Attorney accused of forgery spent $1 million of inherited estate

Lead Staff Reporter

Jury members are learning how Sweetwater attorney John Young spent over one million dollars for personal expenses after a probate hearing gained him access to John Sullivan’s eight million dollar estate in June, 2014.
Last week, Michael Deadman, the temporary administrator of John Sullivan’s estate, testified under oath that a court order was signed in January 2015 when defendant John Young was ordered to turn over all assets.
The purchase of a new BMW, bank notes and debt payments were just a few transactions made just months after he inherited the estate.
Young is currently on trial in San Angelo facing forgery charges stemming from a handwritten will.
Prosecutors attempted to lay out financial responsibilities of Sullivan’s estate. This is a crucial duty that the state says was overlooked by Young when swearing to a non-debt agreement.
A handwriting expert from the Texas Department of Public Safety, Sarah Pryor, had been brought in and took the stand. Pryor concluded her testimony last week saying that in her analysis, there are similarity traits in handwriting that connect to defendant Ray Zapata to the handwritten will.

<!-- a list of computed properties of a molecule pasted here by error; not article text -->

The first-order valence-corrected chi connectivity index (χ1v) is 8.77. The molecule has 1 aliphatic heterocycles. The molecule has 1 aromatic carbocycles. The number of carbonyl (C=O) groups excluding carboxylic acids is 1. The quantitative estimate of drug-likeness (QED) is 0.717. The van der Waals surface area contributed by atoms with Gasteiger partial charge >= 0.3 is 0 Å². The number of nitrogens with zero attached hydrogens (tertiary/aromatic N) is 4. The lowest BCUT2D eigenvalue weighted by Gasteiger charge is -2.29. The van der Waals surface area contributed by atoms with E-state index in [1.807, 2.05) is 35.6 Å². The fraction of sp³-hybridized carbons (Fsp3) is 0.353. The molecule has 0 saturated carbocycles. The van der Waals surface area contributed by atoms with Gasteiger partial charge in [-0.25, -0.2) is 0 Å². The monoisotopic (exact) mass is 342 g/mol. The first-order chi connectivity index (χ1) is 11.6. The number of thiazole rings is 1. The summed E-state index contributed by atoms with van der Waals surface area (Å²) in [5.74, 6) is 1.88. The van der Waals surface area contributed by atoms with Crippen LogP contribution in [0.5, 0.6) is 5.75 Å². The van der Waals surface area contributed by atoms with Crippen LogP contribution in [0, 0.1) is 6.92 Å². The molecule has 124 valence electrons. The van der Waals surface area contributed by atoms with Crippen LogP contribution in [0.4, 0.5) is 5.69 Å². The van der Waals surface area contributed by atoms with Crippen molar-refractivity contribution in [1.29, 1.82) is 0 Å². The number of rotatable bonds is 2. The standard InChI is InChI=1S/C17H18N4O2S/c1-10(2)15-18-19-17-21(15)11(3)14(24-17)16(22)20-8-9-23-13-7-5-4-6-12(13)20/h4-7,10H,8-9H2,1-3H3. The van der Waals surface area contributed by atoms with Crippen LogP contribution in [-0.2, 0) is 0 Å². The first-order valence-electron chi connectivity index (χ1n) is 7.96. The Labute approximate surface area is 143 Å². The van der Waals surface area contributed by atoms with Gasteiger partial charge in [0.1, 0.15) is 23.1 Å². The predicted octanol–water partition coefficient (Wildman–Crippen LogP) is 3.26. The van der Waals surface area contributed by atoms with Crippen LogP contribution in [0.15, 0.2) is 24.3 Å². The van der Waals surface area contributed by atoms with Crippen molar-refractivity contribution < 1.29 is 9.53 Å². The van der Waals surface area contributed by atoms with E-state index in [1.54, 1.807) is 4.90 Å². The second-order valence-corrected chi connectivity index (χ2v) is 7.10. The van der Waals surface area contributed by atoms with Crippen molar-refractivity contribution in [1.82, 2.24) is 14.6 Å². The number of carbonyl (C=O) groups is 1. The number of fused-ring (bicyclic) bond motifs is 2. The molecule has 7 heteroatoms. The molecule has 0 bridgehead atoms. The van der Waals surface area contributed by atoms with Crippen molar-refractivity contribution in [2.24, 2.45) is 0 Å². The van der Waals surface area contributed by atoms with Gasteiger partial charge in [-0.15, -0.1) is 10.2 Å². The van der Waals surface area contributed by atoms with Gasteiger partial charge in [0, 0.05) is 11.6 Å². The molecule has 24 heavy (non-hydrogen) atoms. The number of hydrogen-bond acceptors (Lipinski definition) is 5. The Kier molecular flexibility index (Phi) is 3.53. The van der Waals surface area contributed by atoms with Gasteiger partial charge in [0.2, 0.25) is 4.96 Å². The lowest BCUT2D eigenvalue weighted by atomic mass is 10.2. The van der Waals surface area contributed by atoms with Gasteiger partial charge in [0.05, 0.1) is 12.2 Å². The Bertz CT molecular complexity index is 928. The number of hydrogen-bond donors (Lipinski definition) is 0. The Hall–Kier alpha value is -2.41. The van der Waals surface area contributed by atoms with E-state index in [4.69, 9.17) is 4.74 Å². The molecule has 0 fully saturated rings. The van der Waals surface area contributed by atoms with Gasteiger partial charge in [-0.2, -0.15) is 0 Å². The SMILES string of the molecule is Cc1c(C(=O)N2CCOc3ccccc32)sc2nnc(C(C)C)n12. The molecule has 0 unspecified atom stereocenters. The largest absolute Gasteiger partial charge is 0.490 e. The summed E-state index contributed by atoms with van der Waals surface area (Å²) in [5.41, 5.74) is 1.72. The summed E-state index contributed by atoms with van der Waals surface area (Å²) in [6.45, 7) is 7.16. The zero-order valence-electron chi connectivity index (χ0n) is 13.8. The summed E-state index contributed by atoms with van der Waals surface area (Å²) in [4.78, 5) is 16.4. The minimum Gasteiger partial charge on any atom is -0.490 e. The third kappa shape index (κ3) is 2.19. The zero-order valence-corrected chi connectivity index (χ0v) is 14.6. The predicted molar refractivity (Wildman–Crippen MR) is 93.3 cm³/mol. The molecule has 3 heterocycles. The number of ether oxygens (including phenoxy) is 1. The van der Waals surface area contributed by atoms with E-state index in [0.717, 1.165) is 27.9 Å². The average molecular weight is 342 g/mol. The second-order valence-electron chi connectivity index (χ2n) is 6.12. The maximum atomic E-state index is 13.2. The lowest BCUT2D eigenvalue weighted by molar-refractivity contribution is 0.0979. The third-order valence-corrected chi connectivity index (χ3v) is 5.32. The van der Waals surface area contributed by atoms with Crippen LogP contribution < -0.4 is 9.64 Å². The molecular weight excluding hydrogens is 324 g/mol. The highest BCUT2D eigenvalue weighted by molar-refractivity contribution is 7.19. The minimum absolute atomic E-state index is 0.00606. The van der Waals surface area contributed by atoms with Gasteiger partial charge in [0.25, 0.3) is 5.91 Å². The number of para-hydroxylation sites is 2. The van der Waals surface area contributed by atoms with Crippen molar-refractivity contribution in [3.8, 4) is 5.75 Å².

Her testimony was followed by the testimony of San Angelo criminal defense attorney Joe Hernandez.
The criminal defense attorney testified to speaking with Young about Sullivan’s half sister. After the probate hearing, Hernandez learned Young was the executor of the estate.
Becoming suspicious, Hernandez then contacted Texas Ranger Nick Hanna. Hernandez said that he knew Sullivan would not have left his estate to a lawyer.
The book that held the handwritten will was cut out of was admitted into evidence by Young’s defense attorney.